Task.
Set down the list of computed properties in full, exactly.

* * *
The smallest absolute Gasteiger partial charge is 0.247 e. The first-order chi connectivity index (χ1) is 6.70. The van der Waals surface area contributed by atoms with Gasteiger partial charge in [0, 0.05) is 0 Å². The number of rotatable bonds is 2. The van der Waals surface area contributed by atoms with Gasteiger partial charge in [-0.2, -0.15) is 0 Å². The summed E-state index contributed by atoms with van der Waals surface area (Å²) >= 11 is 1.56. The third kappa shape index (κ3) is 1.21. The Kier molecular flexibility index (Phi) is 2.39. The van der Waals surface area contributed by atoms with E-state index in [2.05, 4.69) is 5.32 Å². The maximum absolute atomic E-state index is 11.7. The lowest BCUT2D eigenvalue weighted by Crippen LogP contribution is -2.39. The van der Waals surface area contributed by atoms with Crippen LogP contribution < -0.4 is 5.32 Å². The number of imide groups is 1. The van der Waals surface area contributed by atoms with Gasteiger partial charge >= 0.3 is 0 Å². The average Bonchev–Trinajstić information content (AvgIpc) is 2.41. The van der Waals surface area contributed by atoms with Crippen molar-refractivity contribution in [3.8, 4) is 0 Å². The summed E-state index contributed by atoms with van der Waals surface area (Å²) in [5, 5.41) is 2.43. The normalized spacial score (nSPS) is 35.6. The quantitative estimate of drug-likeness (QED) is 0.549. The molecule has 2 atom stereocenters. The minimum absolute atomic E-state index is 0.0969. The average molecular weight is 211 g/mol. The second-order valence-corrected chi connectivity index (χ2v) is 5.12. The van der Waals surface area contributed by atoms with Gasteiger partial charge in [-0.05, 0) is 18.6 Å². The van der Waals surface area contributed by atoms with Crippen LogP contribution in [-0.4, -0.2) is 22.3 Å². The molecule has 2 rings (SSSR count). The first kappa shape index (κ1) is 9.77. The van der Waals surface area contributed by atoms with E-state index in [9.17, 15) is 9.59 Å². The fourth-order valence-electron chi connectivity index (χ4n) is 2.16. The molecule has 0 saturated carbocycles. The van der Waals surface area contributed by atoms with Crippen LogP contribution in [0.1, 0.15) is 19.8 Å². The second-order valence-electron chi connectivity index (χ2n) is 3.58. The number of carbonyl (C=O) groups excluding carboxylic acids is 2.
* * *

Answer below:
The smallest absolute Gasteiger partial charge is 0.247 e. The first-order chi connectivity index (χ1) is 6.70. The van der Waals surface area contributed by atoms with Gasteiger partial charge in [0, 0.05) is 0 Å². The number of rotatable bonds is 2. The van der Waals surface area contributed by atoms with Gasteiger partial charge in [-0.2, -0.15) is 0 Å². The summed E-state index contributed by atoms with van der Waals surface area (Å²) >= 11 is 1.56. The third kappa shape index (κ3) is 1.21. The Kier molecular flexibility index (Phi) is 2.39. The van der Waals surface area contributed by atoms with E-state index in [2.05, 4.69) is 5.32 Å². The maximum absolute atomic E-state index is 11.7. The lowest BCUT2D eigenvalue weighted by Crippen LogP contribution is -2.39. The van der Waals surface area contributed by atoms with Crippen LogP contribution < -0.4 is 5.32 Å². The number of imide groups is 1. The van der Waals surface area contributed by atoms with Gasteiger partial charge >= 0.3 is 0 Å². The average Bonchev–Trinajstić information content (AvgIpc) is 2.41. The van der Waals surface area contributed by atoms with Crippen molar-refractivity contribution in [3.8, 4) is 0 Å². The summed E-state index contributed by atoms with van der Waals surface area (Å²) in [5, 5.41) is 2.43. The normalized spacial score (nSPS) is 35.6. The quantitative estimate of drug-likeness (QED) is 0.549. The molecule has 2 atom stereocenters. The minimum absolute atomic E-state index is 0.0969. The average molecular weight is 211 g/mol. The second-order valence-corrected chi connectivity index (χ2v) is 5.12. The van der Waals surface area contributed by atoms with Gasteiger partial charge in [-0.05, 0) is 18.6 Å². The van der Waals surface area contributed by atoms with Crippen LogP contribution in [-0.4, -0.2) is 22.3 Å². The molecule has 2 rings (SSSR count). The first kappa shape index (κ1) is 9.77. The van der Waals surface area contributed by atoms with E-state index in [9.17, 15) is 9.59 Å². The fourth-order valence-electron chi connectivity index (χ4n) is 2.16. The molecule has 0 saturated carbocycles. The van der Waals surface area contributed by atoms with Crippen LogP contribution in [0.1, 0.15) is 19.8 Å². The second-order valence-electron chi connectivity index (χ2n) is 3.58. The number of carbonyl (C=O) groups excluding carboxylic acids is 2.